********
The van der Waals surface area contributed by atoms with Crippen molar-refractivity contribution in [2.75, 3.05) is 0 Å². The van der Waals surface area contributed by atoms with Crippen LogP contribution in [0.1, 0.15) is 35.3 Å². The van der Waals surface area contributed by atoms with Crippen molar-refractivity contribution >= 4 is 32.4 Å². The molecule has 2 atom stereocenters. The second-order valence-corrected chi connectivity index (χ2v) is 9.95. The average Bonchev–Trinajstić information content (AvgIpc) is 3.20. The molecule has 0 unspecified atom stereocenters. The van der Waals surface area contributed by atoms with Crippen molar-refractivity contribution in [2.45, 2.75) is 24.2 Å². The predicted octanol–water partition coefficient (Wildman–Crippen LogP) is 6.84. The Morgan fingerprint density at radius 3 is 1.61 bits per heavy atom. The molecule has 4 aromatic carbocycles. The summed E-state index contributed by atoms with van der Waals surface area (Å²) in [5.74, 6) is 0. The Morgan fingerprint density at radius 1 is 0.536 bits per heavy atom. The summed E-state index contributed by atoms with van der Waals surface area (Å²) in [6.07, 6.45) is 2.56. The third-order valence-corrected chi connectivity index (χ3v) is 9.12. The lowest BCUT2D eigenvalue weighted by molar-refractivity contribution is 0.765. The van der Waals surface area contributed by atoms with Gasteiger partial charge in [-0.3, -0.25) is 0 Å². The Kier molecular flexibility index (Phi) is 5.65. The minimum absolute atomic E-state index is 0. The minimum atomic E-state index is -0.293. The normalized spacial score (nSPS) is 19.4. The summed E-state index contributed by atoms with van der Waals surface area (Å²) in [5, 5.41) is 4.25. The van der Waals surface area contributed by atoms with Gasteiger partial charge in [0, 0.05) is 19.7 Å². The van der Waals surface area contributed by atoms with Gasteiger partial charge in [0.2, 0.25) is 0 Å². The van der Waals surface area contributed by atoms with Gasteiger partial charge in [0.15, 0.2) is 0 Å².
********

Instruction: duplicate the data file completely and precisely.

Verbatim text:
The van der Waals surface area contributed by atoms with Crippen molar-refractivity contribution in [2.75, 3.05) is 0 Å². The van der Waals surface area contributed by atoms with Crippen LogP contribution in [0.1, 0.15) is 35.3 Å². The van der Waals surface area contributed by atoms with Crippen molar-refractivity contribution >= 4 is 32.4 Å². The molecule has 2 atom stereocenters. The second-order valence-corrected chi connectivity index (χ2v) is 9.95. The average Bonchev–Trinajstić information content (AvgIpc) is 3.20. The molecule has 0 unspecified atom stereocenters. The van der Waals surface area contributed by atoms with Crippen molar-refractivity contribution in [2.45, 2.75) is 24.2 Å². The predicted octanol–water partition coefficient (Wildman–Crippen LogP) is 6.84. The Morgan fingerprint density at radius 3 is 1.61 bits per heavy atom. The molecule has 4 aromatic carbocycles. The summed E-state index contributed by atoms with van der Waals surface area (Å²) in [5.74, 6) is 0. The Morgan fingerprint density at radius 1 is 0.536 bits per heavy atom. The summed E-state index contributed by atoms with van der Waals surface area (Å²) in [6.07, 6.45) is 2.56. The third-order valence-corrected chi connectivity index (χ3v) is 9.12. The lowest BCUT2D eigenvalue weighted by molar-refractivity contribution is 0.765. The van der Waals surface area contributed by atoms with Gasteiger partial charge in [-0.3, -0.25) is 0 Å². The Kier molecular flexibility index (Phi) is 5.65. The minimum absolute atomic E-state index is 0. The minimum atomic E-state index is -0.293. The normalized spacial score (nSPS) is 19.4. The summed E-state index contributed by atoms with van der Waals surface area (Å²) in [5, 5.41) is 4.25. The van der Waals surface area contributed by atoms with Gasteiger partial charge in [0, 0.05) is 19.7 Å². The van der Waals surface area contributed by atoms with Gasteiger partial charge in [0.2, 0.25) is 0 Å². The van der Waals surface area contributed by atoms with Gasteiger partial charge in [0.15, 0.2) is 0 Å².